Search the Western Clippings Site

An Interview With…
        - Archives

Will "Sugarfoot" Hutchins
    - Archives

Do You Remember?
    - Archives

Comic Book Cowboys
    - Archives

Westerns of...
    - Archives

Heavies and Characters
      - Archives

The Stuntmen - Neil Summers
    - Rex Rossi
    - Rudy Robbins
    - Boyd Stockman
    - George Orrison
    - Terry Wilson
    - Leo McMahon
    - Frank McGrath
    - Al Wyatt
    - Casey Tibbs
    - Dale Van Sickel
    - Bud Geary
    - Bob Woodward
    - Fred Krone
    - Russ Saunders
    - Danny Sands
    - Robert (Bobby) Hoy
    - Bob Rose
    - Chuck Bail
    - Rodd Redwing
    - Sandy Sanders
    - Fred Carson
    - Roydon Clark
    - Bobby Herron
    - Ted Mapes
    - Loren Janes
    - Fred Graham
    - Donna Hall
    - Alice Van
    - Jock Mahoney
    - Jack Williams
    - Gil Perkins
    - Ken Terrell
    - Dave O'Brien
    - Chuck Courtney
    - Polly Burson
    - Montie Montana
    - Chuck Hayward
    - Tom Steele
    - Whitey Hughes
    - Wayne Burson
    - Dave Sharpe
    - Yakima Canutt
    - Duke Green
    - Boyd “Red” Morgan
    - Cliff Lyons
    - Chuck Roberson
    - Troy Melton
    - Richard Farnsworth
    - Bob Terhune
    - Dean Smith
    - Bill Hart
    - John Bear Hudkins
    - Henry Wills
    - Bill Catching

Western Treasures
    - Archives

Western Artifacts
    - Archives

Film Festival Fotos
    - Archives

Silent Western Reviews
    - Archives

Serial Report
    - Archives

Research & Consulting

Subscribe to Western Clippings

Other Western Links

COLLECTIBLES FOR SALE:

Western Clippings Back Issues

Serial Report Back Issues

Books

Miscellaneous Collectibles

Lobby Cards

Laser Copies of Lobby Cards

Movie Posters

Home

BOYD STOCKMAN

Stockman and Rod Cameron in "Stage to Tucson" ('51 Columbia).

Tall and lanky stuntman/actor Boyd Stockman is another one of those faces we all saw hundreds of times during our trips to local movie houses and in front of our TV sets. Born in Redrock, NM, Stockman moved to California in the early ‘40s where he and his brother worked at the Bakersfield Land and Cattle Company. A cowboy all his life, after being spotted roping at the L.A. Coliseum Rodeo by stuntmen Joe Yrigoyen and Andy Jauregui, they suggested he try his hand in movies.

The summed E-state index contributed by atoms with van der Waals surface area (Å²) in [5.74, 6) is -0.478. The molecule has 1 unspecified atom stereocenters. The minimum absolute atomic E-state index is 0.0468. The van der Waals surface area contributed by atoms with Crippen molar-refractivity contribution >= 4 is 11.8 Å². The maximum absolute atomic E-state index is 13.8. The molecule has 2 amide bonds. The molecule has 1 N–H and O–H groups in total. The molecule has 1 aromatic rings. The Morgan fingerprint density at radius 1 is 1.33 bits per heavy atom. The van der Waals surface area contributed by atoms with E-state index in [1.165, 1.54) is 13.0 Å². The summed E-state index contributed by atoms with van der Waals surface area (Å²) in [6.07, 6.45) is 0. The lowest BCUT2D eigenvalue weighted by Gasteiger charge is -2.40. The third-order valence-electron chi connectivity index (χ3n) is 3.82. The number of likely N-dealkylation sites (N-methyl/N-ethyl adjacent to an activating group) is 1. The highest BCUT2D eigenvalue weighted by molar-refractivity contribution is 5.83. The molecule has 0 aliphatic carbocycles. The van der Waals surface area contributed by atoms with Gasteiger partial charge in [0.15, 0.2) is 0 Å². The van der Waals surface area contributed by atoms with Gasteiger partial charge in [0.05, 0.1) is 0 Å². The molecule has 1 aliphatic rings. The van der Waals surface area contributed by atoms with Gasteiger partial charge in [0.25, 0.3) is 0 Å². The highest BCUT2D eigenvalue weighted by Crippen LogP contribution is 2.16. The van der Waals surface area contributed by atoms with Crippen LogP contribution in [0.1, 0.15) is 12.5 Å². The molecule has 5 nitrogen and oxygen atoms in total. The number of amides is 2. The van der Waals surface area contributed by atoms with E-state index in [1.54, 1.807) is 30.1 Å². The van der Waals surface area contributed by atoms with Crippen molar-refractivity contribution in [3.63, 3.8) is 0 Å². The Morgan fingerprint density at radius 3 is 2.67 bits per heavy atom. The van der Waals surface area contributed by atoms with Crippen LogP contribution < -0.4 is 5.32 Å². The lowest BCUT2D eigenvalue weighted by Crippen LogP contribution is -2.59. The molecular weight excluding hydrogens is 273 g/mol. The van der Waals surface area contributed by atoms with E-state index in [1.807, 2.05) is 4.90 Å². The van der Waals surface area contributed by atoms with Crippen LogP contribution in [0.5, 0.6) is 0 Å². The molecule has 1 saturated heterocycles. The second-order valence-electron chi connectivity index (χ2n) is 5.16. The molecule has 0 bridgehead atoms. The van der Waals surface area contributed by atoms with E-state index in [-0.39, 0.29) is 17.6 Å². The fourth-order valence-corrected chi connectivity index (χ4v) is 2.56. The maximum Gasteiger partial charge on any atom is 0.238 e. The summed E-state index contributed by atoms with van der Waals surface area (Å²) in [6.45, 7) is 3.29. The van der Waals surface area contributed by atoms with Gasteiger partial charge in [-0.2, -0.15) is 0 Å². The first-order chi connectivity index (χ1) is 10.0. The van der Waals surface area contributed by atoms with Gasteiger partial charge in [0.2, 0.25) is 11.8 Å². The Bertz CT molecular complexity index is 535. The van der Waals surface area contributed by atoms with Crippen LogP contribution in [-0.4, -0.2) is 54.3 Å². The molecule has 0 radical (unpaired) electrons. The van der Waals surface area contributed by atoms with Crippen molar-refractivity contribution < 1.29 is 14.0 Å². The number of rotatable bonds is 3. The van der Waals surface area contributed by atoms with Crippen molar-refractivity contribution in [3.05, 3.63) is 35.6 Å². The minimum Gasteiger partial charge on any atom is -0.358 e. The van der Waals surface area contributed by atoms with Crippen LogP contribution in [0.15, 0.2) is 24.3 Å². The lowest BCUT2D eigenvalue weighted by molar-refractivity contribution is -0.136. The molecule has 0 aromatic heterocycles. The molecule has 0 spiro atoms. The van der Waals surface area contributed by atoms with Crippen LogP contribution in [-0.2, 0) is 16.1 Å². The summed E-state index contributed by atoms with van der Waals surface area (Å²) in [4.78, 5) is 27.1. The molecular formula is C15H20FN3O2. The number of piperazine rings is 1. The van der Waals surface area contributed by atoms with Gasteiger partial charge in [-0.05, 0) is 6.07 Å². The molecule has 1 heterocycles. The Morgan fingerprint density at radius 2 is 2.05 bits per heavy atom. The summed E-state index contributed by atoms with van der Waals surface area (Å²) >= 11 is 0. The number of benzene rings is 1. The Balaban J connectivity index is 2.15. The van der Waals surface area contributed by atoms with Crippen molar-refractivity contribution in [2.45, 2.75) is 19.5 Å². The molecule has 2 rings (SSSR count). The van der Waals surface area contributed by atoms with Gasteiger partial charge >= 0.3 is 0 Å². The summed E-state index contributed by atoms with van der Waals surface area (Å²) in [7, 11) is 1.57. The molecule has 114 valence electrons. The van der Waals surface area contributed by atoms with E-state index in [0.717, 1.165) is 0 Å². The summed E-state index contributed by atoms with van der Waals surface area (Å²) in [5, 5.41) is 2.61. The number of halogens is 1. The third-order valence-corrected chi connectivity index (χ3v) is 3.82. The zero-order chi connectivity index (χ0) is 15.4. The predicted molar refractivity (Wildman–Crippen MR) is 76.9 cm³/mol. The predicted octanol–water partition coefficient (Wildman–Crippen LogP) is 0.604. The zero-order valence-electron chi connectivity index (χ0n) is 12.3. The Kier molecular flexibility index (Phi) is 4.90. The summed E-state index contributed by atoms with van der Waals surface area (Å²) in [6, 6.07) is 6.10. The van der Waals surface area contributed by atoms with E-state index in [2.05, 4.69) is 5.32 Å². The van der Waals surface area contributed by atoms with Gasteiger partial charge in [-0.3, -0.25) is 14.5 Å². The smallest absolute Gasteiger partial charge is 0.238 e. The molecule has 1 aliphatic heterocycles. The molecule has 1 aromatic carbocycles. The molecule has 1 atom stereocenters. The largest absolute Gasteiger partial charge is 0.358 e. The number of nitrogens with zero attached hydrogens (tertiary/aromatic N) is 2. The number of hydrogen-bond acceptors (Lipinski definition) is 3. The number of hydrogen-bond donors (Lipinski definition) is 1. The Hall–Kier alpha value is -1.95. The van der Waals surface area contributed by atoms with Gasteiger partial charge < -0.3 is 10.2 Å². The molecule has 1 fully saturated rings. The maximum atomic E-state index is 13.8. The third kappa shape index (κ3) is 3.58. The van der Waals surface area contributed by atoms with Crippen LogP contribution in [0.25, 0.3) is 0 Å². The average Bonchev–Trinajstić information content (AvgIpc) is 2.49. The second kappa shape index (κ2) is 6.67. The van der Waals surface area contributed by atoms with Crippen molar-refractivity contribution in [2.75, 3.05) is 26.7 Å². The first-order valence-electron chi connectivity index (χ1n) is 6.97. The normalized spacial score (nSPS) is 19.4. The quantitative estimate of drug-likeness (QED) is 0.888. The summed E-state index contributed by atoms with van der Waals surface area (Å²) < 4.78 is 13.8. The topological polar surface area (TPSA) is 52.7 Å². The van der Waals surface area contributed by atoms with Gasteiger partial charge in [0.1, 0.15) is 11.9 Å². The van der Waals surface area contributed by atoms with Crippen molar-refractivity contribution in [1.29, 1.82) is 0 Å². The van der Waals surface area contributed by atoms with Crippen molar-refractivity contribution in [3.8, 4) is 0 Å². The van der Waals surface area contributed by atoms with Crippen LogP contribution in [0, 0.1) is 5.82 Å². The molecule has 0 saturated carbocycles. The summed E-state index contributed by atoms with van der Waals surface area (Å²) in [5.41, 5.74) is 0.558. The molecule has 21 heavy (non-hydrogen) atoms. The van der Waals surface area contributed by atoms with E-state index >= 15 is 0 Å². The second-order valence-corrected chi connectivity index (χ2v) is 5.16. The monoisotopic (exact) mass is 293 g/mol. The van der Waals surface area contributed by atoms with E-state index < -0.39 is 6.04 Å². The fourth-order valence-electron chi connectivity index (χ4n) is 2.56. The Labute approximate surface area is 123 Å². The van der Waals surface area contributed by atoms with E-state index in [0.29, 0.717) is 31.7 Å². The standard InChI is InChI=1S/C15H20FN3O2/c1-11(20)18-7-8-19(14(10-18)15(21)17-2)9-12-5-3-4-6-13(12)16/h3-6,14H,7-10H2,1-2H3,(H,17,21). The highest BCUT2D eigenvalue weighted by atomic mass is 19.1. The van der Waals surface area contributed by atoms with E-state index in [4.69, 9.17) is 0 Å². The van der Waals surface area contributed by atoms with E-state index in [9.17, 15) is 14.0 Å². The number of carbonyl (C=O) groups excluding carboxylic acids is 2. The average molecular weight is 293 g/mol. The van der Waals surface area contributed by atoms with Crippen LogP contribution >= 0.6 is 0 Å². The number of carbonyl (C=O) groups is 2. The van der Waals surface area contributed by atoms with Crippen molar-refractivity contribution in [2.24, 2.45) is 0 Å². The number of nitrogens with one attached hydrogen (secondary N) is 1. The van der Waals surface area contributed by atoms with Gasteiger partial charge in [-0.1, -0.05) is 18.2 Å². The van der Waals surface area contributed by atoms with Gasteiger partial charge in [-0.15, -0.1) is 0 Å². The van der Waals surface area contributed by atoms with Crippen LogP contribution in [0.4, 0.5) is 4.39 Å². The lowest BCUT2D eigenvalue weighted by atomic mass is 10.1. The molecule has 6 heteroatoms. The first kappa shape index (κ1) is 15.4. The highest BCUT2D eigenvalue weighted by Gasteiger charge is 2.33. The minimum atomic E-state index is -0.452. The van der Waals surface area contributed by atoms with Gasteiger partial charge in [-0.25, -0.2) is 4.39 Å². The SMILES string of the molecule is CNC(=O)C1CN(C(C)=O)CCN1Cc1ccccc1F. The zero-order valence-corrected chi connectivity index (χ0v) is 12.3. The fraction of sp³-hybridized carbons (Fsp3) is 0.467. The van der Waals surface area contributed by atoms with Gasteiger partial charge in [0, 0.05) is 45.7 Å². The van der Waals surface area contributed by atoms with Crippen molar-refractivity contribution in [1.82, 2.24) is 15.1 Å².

Stockman began doing stunts at Monogram in ‘45 (often doubling Jimmy Wakely and Johnny Mack Brown) as well as playing henchmen in the Wakely, Brown, and later, Whip Wilson B’s. Besides his expertise in roping, Boyd was an excellent horseman and team driver, often spotted as a stagecoach driver with dialogue.

Jimmy Wakely pummels Boyd Stockman in Monogram's "Across the Rio Grande" ('49).

By ‘48, Boyd became a “regular” in Gene Autry’s Columbia westerns, performing both stunts and playing small roles in “Loaded Pistols”, “Rim of the Canyon”, “Riders In the Sky”, “Cow Town” and several others. During the course of Gene’s TV series, Stockman often doubled Gene himself, along with Sandy Sanders and Bob Woodward. Gene appreciated Boyd’s talents so much that he also used him on the Flying A produced “Range Rider”.

Meantime, Stockman found stunt work plentiful on other series, “Kit Carson”, “Wild Bill Hickok”, “Sky King”, “Tales of the Texas Rangers”, “Tales of Wells Fargo”, “Virginian”, “Cimarron City”, “Laramie”, “Gray Ghost” and others. Stockman can also be spotted in “Badman’s Territory”, “Stage to Tucson”, “Stampede” (a terrific fight with Rod Cameron), “Al Jennings of Oklahoma”, “Column South”, “Ten Wanted Men”, “Night Passage”, “Apache Warrior”, “Frontier Gun”, “Ride Lonesome”, “Lone Texan” and “Five Guns to Tombstone” among others.

Johnny Mack Brown prevents Zon Murray and Boyd Stockman from "Gun Talk" ('47 Monogram). Peaking from behind is bartender Roy Butler.

A little known fact about Stockman is that he had only one good eye. A cow had switched its tail in his eye when he was young causing the eye to go bad. However, this did not hinder Boyd in doing the fist fights and rugged stunts he was hired to do.

Veteran stuntman and long time friend, Dick Farnsworth called Boyd “One of the most underrated stuntmen ever” and “One of the best all around hands.”

In the mid ‘70s Stockman returned to his native state of New Mexico where he died in Silver City at 82 on March 10, 1998. So many stuntmen of Stockman’s era went almost totally unheralded, but that was fine with them. They came, they performed, they got the job done they were hired for, providing us many thrills on which to look back.

Boyd Stockman holds a gun on Jimmy Wakely and Gail Davis in Monogram's "Brand of Fear" ('49). Note this lobby card scene is a flop-shot as right-handed Wakely's gun in on his left hip and Stockman is also left-handed.